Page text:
Bangladesh at the FOSWAL Literature Festival November 2022
Every year writers, poets and literary scholars from SAARC countries meet on one platform to celebrate various fields of literature. The literary festival was initiated in 1987 by renowned writer and recipient of Padma Shri Award, Ajeet Cour. Her aim is to make the cultural bond between the SAARC countries stronger. This year the second FOSWAL (Foundation of SAARC Writers and Literature) literary festival of the year 2022 was held on the 6-9 November. The 4-day long online literary festival was organized by FOSWAL in collaboration with Sahitya Akademi.
The welcome address in the inaugural session was made by K. Sreenivasarao, Secretary of Sahitya Akademi. Ajeet Cour made the presidential address and she graced almost every session throughout the four days. All the twenty sessions of the festival went live on youtube.
Similar to previous years, many writers, poets and academicians from Bangladesh participated in literary festival that took place during early November. On the first day of the conference, the fiction panel was chaired by the renowned Bangladeshi writer Dr. Selina Hossain, while on the same day, in the poetry panel, poets like Anisul Hoque, Tushar Kabir and Manzur Raman read from their works. The eighth session of fiction readings that took place on the second day was chaired by Dr Sohana Manzoor, a writer and translator from Bangladesh. In the session, Jharna Rahman read her short story "The Remains of Religion" translated by Marzia Rahman. Followed by Jharna Rahman, participants from India and Sri Lanka also shared their work with the audience.
After a fifteen-minute break, the ninth session of paper presentation began. Dr Ashraf Jewel presented his paper titled "Bengali Literature from Ancient to Contemporary: An Overview." The highlight of the session Professor Fakrul Alam's paper in which he shared his journey with his favorite books. From Lawrence, Austen and Melville, Prof Alam finally traveled back to Bangla literature. He found beauty in Jibanananda Das' poems and kept returning. He mentioned that above all Rabindranath Tagore's Gitabitan wins to be his favorite. Anand Kumar chaired the ninth session.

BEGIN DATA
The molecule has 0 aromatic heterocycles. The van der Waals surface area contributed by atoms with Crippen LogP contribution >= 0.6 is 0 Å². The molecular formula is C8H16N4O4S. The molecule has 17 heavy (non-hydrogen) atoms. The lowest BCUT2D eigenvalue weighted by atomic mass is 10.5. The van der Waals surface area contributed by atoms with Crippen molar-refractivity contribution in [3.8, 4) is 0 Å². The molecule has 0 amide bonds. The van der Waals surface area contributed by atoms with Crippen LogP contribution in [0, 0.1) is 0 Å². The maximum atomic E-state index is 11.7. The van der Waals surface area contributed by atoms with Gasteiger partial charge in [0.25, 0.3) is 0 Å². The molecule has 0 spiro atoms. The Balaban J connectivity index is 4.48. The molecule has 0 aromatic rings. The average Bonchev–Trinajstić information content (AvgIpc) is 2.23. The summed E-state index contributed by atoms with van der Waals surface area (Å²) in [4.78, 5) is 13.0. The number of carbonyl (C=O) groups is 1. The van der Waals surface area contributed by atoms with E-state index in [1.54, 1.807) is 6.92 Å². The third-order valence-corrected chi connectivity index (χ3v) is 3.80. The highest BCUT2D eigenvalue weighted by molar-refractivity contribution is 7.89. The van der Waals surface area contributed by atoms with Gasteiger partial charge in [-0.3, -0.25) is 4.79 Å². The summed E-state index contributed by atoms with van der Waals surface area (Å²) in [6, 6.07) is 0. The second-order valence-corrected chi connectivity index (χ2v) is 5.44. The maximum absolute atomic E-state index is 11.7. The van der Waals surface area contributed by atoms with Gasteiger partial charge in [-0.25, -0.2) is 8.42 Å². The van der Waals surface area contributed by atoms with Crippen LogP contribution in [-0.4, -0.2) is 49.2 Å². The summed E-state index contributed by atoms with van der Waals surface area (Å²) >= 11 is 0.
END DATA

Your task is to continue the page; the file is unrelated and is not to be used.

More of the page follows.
Among other papers from other sessions, Prof. Niaz Zaman's |discussion of the prose of Kazi Nazrul Islam drew interest. She mentioned a total of eighteen short stories by Kazi Nazrul Islam that are collected in three anthologies. She also discussed his three novels, Bhadhon Hara (Unfettered), Mirthu Khuda (Deathly Hunger or Hunger for Death) and Kuhelika (The Enigma). His novels not only capture the romantic aspects of life but also reflect on the unspoken side of women in 'purdah' (veil). Dr Zaman concluded her talk by encouraging the audience to read more of Kazi Nazrul Islam's novels.
It is always refreshing to hear from Professor Syed Manzoorul Islam. The fourteenth session began with his poignant words about fostering a human community that lies beyond borders. He insisted that the platform of FOSWAL can be one place where people of all creed, religions and gender might speak from. He spoke about different crises that have plagued the people of the Indian Subcontinent and how such themes have been treated in the literary pieces of Rabindranath Tagore and Kazi Nazrul Islam. He also asked the viewers to be aware of conflicts that often travel across borders, and how great literature keeps on addressing these problems. Professor Islam merged his ideas with the ideology of FOSWAL for connecting the SAARC countries.
Among other notable Bangladeshi presenters in the conference there were Bimal Guha, Kamrul Hasan, Rubana Huq and Rokeya Islam. The concluding remarks were addressed by Ajeet Cour.
The beauty of the four-day literary festival is that it unites everyone under one roof. Thirty-five years and still counting.
Fouzia Jahan is a graduate of University of Liberal Arts Bangladesh.V